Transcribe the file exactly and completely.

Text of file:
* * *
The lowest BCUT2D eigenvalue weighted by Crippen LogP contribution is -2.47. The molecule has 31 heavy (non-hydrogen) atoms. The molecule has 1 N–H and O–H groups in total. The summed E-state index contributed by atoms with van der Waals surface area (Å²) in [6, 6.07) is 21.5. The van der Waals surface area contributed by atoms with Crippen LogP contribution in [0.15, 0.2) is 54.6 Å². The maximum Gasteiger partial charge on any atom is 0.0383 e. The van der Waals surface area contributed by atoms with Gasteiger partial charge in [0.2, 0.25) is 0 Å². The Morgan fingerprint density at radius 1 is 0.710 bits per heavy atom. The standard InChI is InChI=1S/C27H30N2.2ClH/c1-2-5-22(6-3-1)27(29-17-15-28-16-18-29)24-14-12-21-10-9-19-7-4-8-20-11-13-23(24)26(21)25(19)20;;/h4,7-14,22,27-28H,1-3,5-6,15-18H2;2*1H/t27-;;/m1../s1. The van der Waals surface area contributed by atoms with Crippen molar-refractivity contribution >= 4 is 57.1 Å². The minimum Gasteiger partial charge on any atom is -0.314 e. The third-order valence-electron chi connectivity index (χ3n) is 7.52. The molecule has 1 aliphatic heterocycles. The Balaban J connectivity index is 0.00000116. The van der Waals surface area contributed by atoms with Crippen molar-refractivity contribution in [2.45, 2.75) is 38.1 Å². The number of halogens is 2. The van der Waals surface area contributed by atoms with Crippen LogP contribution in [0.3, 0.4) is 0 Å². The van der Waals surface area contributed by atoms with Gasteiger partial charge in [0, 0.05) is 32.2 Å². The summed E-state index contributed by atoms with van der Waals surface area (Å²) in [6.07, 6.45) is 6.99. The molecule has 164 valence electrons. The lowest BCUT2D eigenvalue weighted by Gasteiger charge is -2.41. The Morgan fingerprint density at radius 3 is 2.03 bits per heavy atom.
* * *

The lowest BCUT2D eigenvalue weighted by Crippen LogP contribution is -2.47. The molecule has 31 heavy (non-hydrogen) atoms. The molecule has 1 N–H and O–H groups in total. The summed E-state index contributed by atoms with van der Waals surface area (Å²) in [6, 6.07) is 21.5. The van der Waals surface area contributed by atoms with Crippen LogP contribution in [0.15, 0.2) is 54.6 Å². The maximum Gasteiger partial charge on any atom is 0.0383 e. The van der Waals surface area contributed by atoms with Gasteiger partial charge in [0.2, 0.25) is 0 Å². The Morgan fingerprint density at radius 1 is 0.710 bits per heavy atom. The standard InChI is InChI=1S/C27H30N2.2ClH/c1-2-5-22(6-3-1)27(29-17-15-28-16-18-29)24-14-12-21-10-9-19-7-4-8-20-11-13-23(24)26(21)25(19)20;;/h4,7-14,22,27-28H,1-3,5-6,15-18H2;2*1H/t27-;;/m1../s1. The van der Waals surface area contributed by atoms with Crippen molar-refractivity contribution >= 4 is 57.1 Å². The minimum Gasteiger partial charge on any atom is -0.314 e. The third-order valence-electron chi connectivity index (χ3n) is 7.52. The molecule has 1 aliphatic heterocycles. The Balaban J connectivity index is 0.00000116. The van der Waals surface area contributed by atoms with Crippen molar-refractivity contribution in [2.45, 2.75) is 38.1 Å². The number of halogens is 2. The van der Waals surface area contributed by atoms with Crippen LogP contribution in [0.3, 0.4) is 0 Å². The van der Waals surface area contributed by atoms with Gasteiger partial charge in [0, 0.05) is 32.2 Å². The summed E-state index contributed by atoms with van der Waals surface area (Å²) in [6.07, 6.45) is 6.99. The molecule has 164 valence electrons. The lowest BCUT2D eigenvalue weighted by Gasteiger charge is -2.41. The Morgan fingerprint density at radius 3 is 2.03 bits per heavy atom.